I’ve often been asked about my opinions or politics surrounding fat men.
And the truth is: I have long hesitated to speak on this issue – despite its significance – for two reasons:
1. My background and expertise lie in the study and advocacy of women; and
2. I hadn’t dedicated enough time to working out my ideas around the way that fatphobia affects men, especially considering that I feel that fatphobia is so heavily mediated by gender.
Fatphobia in so many ways is about hating and policing women and our bodies, but what I’ve realized recently is that in some ways, the fatphobia that fat men experience is also a result of misogyny.
In researching for this article, I found that fat men are often perceived as feminine.
Fat men are often perceived as possessing “looser morals” or less discipline, traits historically ascribed to women and femininity.
I also found many themes that pointed to fatphobia toward men, at its roots, being about anxiety that men were becoming woman-like.
So, I believe that it is sexism and the deep cultural hatred of the feminine – not the hatred of men who are fat, per se – that leads to some (or possibly many) of the instances of fatphobia that men experience.
In reviewing images and articles related to fat men online, there were three major themes that struck me:
1. Chemical Feminization
Even Dr. Oz is worried that men’s belly fat “increases the conversion of testosterone into estrogen.”
In this Salon article (entitled Sex Researchers: ‘Size’ Does Matter with the included quip, “Study shows that fatter men last longer in bed. Should Americans rejoice?”), Judy Mandelbaum writes (emphasis mine):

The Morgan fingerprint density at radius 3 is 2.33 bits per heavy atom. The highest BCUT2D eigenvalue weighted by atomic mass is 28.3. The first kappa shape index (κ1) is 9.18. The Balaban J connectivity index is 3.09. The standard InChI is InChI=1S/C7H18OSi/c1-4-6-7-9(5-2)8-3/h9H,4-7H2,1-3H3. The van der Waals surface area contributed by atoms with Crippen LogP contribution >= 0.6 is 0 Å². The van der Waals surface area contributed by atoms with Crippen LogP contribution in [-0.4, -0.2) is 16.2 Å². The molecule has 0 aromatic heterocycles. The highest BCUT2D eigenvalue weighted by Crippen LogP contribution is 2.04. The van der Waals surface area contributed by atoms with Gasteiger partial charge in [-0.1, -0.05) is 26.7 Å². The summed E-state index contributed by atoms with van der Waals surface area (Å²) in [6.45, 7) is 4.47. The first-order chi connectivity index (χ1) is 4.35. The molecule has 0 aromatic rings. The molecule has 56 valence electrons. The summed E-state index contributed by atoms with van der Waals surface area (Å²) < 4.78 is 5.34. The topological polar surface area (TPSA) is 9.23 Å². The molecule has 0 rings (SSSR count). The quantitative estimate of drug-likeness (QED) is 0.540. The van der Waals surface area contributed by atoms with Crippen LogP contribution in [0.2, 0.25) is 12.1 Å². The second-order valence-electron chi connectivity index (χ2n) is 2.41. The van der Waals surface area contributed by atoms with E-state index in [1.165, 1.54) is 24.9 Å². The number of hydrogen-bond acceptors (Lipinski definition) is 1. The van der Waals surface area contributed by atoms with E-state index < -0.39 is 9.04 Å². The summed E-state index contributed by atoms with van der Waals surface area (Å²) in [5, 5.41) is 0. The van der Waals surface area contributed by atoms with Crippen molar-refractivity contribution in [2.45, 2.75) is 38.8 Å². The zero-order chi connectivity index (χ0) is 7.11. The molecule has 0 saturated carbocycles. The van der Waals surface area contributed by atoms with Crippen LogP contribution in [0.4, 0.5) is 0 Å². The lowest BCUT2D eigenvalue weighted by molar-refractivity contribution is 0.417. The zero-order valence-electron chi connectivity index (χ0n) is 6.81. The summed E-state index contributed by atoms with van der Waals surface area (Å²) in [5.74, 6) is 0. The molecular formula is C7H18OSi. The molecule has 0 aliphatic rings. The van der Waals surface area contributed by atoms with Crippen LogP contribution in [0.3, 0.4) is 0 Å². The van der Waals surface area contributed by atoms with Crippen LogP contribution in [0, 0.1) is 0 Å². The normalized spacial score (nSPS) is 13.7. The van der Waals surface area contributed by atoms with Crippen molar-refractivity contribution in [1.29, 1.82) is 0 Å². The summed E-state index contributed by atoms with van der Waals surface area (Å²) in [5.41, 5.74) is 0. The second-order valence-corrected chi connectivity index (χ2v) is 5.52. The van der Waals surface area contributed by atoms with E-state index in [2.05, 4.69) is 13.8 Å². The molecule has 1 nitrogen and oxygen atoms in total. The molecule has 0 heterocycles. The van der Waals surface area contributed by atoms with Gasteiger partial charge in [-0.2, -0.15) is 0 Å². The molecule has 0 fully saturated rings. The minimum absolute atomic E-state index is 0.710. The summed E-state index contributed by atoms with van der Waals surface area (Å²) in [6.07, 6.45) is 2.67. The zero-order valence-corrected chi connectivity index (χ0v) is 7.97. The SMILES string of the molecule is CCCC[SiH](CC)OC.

“Men with excess fat showed higher levels of the female estradiol sex hormone. This substance apparently disrupted their bodies’ natural ‘male’ neurotransmitter chemicals and slowed their progression towards orgasm. Ironically, the less masculine their bodies appeared, the better lovers they proved to be.”
There is every imaginable kind of wrong in this excerpt.
First, I know it’s considered common knowledge that hormones determine sex-specific behavior like aggression in men and domesticity in women (or the length of a sex act).
I’m in the minority of scholars who argue that this kind of “hormonal determinism” is problematic, if not entirely wrong.
Mendelbaum draws potentially specious lines between the extended act of sex and the increased presence of estrogen in fat men when it’s difficult to make that connection.
Note the word “apparently” in this excerpt, which holds no explanatory value whatsoever.
Though the facts are correlated, it doesn’t mean that one causes the other.
There are myriad possible factors that affected these findings: One that comes to mind could be increased self-consciousness in fat men, which can affect the time needed to reach orgasm.
Because fat people have been taught that our bodies are wrong and unattractive, I’ve found that self-consciousness can be a major factor in achieving orgasm during sex.
As a fat woman, I have more fat cells, and fat cells store hormones, and therefore I may have more both more estrogen and more testosterone in my body than a thin woman.